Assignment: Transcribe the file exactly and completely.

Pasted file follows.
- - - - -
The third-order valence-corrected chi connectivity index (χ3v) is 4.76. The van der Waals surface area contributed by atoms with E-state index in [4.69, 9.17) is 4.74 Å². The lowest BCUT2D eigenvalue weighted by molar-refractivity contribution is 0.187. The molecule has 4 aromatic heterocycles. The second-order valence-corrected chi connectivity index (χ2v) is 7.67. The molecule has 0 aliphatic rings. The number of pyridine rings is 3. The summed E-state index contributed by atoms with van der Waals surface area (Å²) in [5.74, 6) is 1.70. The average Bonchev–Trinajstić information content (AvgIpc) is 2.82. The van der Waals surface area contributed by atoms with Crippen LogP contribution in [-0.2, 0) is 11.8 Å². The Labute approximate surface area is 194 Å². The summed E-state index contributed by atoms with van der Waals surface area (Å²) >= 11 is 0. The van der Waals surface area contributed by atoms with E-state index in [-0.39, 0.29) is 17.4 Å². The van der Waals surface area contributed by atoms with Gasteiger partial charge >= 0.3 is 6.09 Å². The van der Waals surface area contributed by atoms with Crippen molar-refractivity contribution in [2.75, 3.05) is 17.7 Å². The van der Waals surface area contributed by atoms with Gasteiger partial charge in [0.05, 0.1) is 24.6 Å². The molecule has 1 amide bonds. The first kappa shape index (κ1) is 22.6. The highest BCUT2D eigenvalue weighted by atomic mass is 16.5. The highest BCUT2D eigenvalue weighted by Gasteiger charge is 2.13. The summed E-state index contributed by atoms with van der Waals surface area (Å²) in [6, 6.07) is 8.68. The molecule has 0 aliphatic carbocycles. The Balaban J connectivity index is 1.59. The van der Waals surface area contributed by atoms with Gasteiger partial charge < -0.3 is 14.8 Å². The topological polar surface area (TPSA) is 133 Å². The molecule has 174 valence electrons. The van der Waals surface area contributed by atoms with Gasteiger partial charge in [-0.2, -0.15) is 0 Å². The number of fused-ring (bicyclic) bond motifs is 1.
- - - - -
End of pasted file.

The third-order valence-corrected chi connectivity index (χ3v) is 4.76. The van der Waals surface area contributed by atoms with E-state index in [4.69, 9.17) is 4.74 Å². The lowest BCUT2D eigenvalue weighted by molar-refractivity contribution is 0.187. The molecule has 4 aromatic heterocycles. The second-order valence-corrected chi connectivity index (χ2v) is 7.67. The molecule has 0 aliphatic rings. The number of pyridine rings is 3. The summed E-state index contributed by atoms with van der Waals surface area (Å²) in [5.74, 6) is 1.70. The average Bonchev–Trinajstić information content (AvgIpc) is 2.82. The van der Waals surface area contributed by atoms with Crippen LogP contribution in [-0.2, 0) is 11.8 Å². The Labute approximate surface area is 194 Å². The summed E-state index contributed by atoms with van der Waals surface area (Å²) >= 11 is 0. The van der Waals surface area contributed by atoms with E-state index in [-0.39, 0.29) is 17.4 Å². The van der Waals surface area contributed by atoms with Gasteiger partial charge >= 0.3 is 6.09 Å². The van der Waals surface area contributed by atoms with Crippen molar-refractivity contribution in [2.75, 3.05) is 17.7 Å². The van der Waals surface area contributed by atoms with Gasteiger partial charge in [0.05, 0.1) is 24.6 Å². The molecule has 1 amide bonds. The first kappa shape index (κ1) is 22.6. The highest BCUT2D eigenvalue weighted by atomic mass is 16.5. The highest BCUT2D eigenvalue weighted by Gasteiger charge is 2.13. The summed E-state index contributed by atoms with van der Waals surface area (Å²) in [6, 6.07) is 8.68. The molecule has 0 aliphatic carbocycles. The Balaban J connectivity index is 1.59. The van der Waals surface area contributed by atoms with Gasteiger partial charge < -0.3 is 14.8 Å². The topological polar surface area (TPSA) is 133 Å². The molecule has 174 valence electrons. The van der Waals surface area contributed by atoms with Gasteiger partial charge in [-0.2, -0.15) is 0 Å². The number of fused-ring (bicyclic) bond motifs is 1.